Gundruk is one of them. If Phagshapa is tailor-made for the meat lovers, Gundruk is a taste of paradise for the vegans. The dish is typically vegetarian and highlights the lovely vegetables grown on mountain soil.

Gundruk is a staple food of Nepal that Sikkim has made it’s very own. Lots of leaves (conventionally fermented) like spinach leaves, cabbage leaves, radish leaves, and even mustard leaves are used to brew the broth. The dish is high on roughage and therefore is a very healthy option to opt for.

The broth that is cooked slowly, traditionally in an earthen pot, differs from one household to another. Every family has their own recipe of Gundruk. Availability of vegetables and leaves also have a major impact on the dish created.

Gaya Kho

For a much wider variety of broth-based dishes, the Gaya Kho or chimney soup is a great option. Gaya Kho can be prepared with any kind of meat and vegetables. A fish variant of Gaya Kho is also available through the availability of fish on the rocky terrains of Himalaya is much limited.

Gaya Kho is mostly served on special occasions and is shared by family and friends.


Very similar to Gundruk, Sinki is fermented radish roots that can be used to make a pot of hot broth.

A healthy comfort food Sinki goes through a fermentation process of at least a month. Sinki can also be used as a pickle.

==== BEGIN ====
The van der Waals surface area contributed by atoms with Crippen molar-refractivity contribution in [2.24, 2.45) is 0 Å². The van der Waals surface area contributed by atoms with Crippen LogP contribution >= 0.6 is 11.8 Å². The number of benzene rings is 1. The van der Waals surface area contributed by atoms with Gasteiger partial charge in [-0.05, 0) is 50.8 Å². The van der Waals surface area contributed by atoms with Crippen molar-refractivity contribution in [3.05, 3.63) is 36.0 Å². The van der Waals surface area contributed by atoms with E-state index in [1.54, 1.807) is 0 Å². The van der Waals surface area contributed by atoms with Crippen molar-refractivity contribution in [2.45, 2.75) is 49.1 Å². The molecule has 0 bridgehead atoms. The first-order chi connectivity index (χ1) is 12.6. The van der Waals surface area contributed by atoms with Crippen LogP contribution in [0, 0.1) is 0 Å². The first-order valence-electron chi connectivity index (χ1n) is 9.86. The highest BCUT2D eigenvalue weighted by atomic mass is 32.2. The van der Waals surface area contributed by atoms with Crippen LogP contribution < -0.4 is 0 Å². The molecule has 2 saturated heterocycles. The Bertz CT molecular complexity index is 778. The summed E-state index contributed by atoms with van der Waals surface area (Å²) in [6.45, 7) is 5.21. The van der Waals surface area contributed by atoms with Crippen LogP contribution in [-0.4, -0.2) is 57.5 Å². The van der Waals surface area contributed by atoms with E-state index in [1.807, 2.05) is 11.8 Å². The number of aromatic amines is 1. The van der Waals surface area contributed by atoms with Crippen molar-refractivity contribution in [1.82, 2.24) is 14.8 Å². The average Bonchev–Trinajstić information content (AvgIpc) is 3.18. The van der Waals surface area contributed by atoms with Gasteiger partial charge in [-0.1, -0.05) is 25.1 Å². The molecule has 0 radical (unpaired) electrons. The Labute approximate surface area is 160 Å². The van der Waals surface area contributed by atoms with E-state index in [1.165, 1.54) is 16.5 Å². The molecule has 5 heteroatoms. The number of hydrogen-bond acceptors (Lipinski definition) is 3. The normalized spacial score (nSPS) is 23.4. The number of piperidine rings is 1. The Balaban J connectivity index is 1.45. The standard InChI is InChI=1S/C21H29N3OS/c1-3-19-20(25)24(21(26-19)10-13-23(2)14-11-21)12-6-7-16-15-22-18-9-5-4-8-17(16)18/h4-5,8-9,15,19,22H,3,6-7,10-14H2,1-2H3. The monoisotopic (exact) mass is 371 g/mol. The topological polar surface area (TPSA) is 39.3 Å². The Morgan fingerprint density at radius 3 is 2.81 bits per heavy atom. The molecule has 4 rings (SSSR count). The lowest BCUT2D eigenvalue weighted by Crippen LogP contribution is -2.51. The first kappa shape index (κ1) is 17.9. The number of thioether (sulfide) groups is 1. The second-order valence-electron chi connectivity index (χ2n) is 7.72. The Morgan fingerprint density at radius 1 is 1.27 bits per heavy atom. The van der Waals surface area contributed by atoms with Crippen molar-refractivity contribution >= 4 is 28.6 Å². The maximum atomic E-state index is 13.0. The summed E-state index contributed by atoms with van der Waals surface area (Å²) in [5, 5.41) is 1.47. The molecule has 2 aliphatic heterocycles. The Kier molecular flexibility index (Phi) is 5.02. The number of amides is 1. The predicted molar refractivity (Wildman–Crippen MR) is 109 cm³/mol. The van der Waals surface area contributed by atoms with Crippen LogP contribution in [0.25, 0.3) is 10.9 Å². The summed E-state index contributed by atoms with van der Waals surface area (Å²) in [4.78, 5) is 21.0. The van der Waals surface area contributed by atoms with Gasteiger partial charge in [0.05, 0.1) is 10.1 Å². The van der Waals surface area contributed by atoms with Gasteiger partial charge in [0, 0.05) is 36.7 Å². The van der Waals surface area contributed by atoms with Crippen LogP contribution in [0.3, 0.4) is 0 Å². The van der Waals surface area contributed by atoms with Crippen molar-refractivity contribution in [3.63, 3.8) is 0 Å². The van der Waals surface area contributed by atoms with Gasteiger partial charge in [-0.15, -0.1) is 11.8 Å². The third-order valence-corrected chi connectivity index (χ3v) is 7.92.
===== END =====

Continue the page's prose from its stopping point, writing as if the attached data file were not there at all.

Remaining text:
Churpi Soup

Churpi is fresh cow milk cheese which is used in local households of Sikkim for cooking some lip-smacking dishes. The Churpi soup is one of them.

The slightly sour taste of the cheese enhanced by added masala and simmered with meat and local vegetables in it gives the sublime taste of local mountain life.

Churpi fermented with Niguru or Ningro fern is also a must-try dish for a taste of the authentic food of Sikkim.

Sael Roti

Nepal has had a large influence on Sikkim. The sweet ring-shaped Sael Roti is one such example. The doughnut-like Sael Roti is made of rice flour and looks stunning.

For the dish, rice flour is mixed with water and then deep fried in hot oil in such a way that it gives a spiraled look to Sael Roti. The sweet taste of the Sael Roti goes best with potato curry or Kinema(fermented soybean) curry.

The classic Momo and Thukpa, two widely popular dishes are easily available in Sikkim but it is the knowledge of these lesser known dishes like Churpi Cheese and Sinki pickle that can open new avenues for the food lovers, presenting a unique serve rooted to Sikkim’s heritage.

For a true taste of the food of Sikkim, it is always a good idea to try out local restaurants as they cater to local taste. Opting for a homestay at Sikkim also makes it easier to avail of the local food as most of the homestay hosts are apt at preparing dishes indigenous to their culture.

The warm broths and the comforts of the wholesome meals of Sikkim are truly an indication of the culture that it propounds- warm, friendly and welcoming. Unearthing the taste of these delish dishes either in your Homestay at Sikkim or on a local shop will give you the essence of Sikkim- earthy and spiritual; a true blue paradise on a platter.

Ananya Ganguly

Before I sleep A travel enthusiast and a food buff, I love to walk that extra mile for a good dish and an epic story. With a burning passion to meet new people and to immerse in different cultures, my motto in life is- miles to go before I sleep.